“Fantasy is like fruit and dessert, and reality is like meat and potatoes and green beans,” says Renaldo Kuhler. The 76-year-old artist is speaking at the beginning of a trailer to an upcoming documentary about his work. Kuhler had a lifelong career as a graphic illustrator, earning a living rather than a reputation. But the unillustrious illustrator,  sporting the long, white beard of unheeded prophets and out-of-fashion philosophers, had another career, a brilliant and secret one.

Since his teens, Kuhler has been pouring all his private anguish and artistic energy in a project that has remained secret up until now. That project is Rocaterrania, an imaginary country somewhere between the Adirondack Mountains in upstate New York and the St Lawrence River on the border between the US and Canada. 

The boredom and isolation of a youth spent on a ranch out in Colorado drove the young Kuhler to fill notebook after notebook with illuminations of his own private country. Despite its slightly latinate name, Rocaterrania was founded by Eastern European immigrants (Kuhler himself is the son of a German immigrant). And despite the somewhat saccharine appellation reminiscent of Ruritania, Kuhler’s country is all but peaceful, prosperous and quiet.

Reflecting his own inner turmoil, Rocaterrania experienced revolutions aplenty, suffering under the successive rule of presidents, dictators and czars. Many figures are as stark and tragic as any in a Dostoevsky novel. And then some. There even was a female ruler who went around the streets, catching urchins to castrate them.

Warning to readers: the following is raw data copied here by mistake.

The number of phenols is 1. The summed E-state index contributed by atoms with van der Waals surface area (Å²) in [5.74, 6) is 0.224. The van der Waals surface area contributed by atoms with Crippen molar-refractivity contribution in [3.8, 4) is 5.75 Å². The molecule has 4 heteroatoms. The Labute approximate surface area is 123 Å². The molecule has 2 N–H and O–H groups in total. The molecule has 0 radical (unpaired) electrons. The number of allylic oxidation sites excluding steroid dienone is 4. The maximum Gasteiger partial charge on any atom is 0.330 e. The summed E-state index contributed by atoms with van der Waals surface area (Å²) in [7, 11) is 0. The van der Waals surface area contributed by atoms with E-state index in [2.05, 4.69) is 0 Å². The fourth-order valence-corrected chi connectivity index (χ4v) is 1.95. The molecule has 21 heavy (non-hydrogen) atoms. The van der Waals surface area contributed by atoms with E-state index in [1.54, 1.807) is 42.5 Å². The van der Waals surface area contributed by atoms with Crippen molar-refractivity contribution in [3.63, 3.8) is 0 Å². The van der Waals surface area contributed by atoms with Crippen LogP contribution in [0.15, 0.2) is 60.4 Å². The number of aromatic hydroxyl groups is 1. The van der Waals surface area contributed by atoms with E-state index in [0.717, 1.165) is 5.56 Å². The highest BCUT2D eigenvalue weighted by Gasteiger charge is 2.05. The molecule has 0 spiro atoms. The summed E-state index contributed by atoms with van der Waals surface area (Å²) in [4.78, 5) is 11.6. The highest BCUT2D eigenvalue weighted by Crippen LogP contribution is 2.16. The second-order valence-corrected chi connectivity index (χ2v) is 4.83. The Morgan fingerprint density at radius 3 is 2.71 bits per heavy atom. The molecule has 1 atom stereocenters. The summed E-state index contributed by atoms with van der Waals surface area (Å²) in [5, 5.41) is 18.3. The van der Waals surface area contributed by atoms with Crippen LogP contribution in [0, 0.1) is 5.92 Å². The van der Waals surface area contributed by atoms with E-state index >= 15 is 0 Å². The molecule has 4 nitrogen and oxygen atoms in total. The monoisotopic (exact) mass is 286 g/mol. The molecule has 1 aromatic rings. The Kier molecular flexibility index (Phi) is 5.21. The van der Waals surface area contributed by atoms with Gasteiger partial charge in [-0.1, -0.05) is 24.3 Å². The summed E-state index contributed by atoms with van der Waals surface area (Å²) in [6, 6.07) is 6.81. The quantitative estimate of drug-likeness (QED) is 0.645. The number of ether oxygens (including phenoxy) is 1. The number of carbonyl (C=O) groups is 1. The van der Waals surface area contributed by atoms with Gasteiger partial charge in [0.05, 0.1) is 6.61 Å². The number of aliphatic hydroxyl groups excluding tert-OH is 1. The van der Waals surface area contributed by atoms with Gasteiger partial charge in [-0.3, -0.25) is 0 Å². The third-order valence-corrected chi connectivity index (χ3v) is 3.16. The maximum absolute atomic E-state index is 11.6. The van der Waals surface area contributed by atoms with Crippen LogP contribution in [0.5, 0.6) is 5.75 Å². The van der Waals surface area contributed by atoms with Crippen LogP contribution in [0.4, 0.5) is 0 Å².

“Each person is a nation unto himself, and what he does with that nation is up to him,” Kuhler explains at the end of the aforementioned trailer, that offers a brief and intriguing glimpse into the grim fairytale he constructed in the far reaches of his imagination.

It’s no wonder Kuhler was reluctant to publicise the existence of his troubled ‘inner country’. But it is a shame – the illustrations of the people and places in Rocaterrania look fantastic. And in any case, now there’s the upcoming feature-length film, also called Rocaterrania, by documentary-maker Brett Ingram

This map shows the location of Rocaterrania on the St Lawrence River, and its borders with the US and Canada. Multicultural Rocaterrania possesses a corridor to the river, in which is located the town of Katerin Shtot (sounds Yiddish, or at least looks like it because of the phonetic spelling). A large, uninhabited area to the west is called Westerwald (German). A town on the east bank of Lago Eldorado (Spanish) is the town of Novo Tyumen (Russian), on its west bank is Biala (which sounds more Polish), and further west are places called Serbia, East New Serbia and Black New Serbia.

Rocaterrania as a New World dystopia with an Eastern European flavour: this is somewhat reminiscent both of The Yiddish Policemen’s Union (Michael Chabon’s allohistorical detective novel set in an Alaskan homeland for the Jews) and of The Jew of New York (a graphic novel by Ben Katchor about a real-life, failed attempt to found a Jewish utopia in… upstate New York).  All of which reminds me that I urgently need to find a good map of Birobidzhan – Stalin’s gift of a ‘national home’ to the Soviet Union’s Jews… Generous enough, if that particular piece of real estate hadn’t been located in deepest Siberia…

Many thanks to Brett Ingram for providing me with this map of Rocaterrania. And many thanks to Jonathan Zuber for putting me on the trail of this wonderful country. More information on Rocaterrania, the documentary here on Mr Ingram’s website (here‘s a link straight to the trailer). 

(Illustration by Renaldo G. Kuhler. Used with permission from the Collection of Brett Ingram)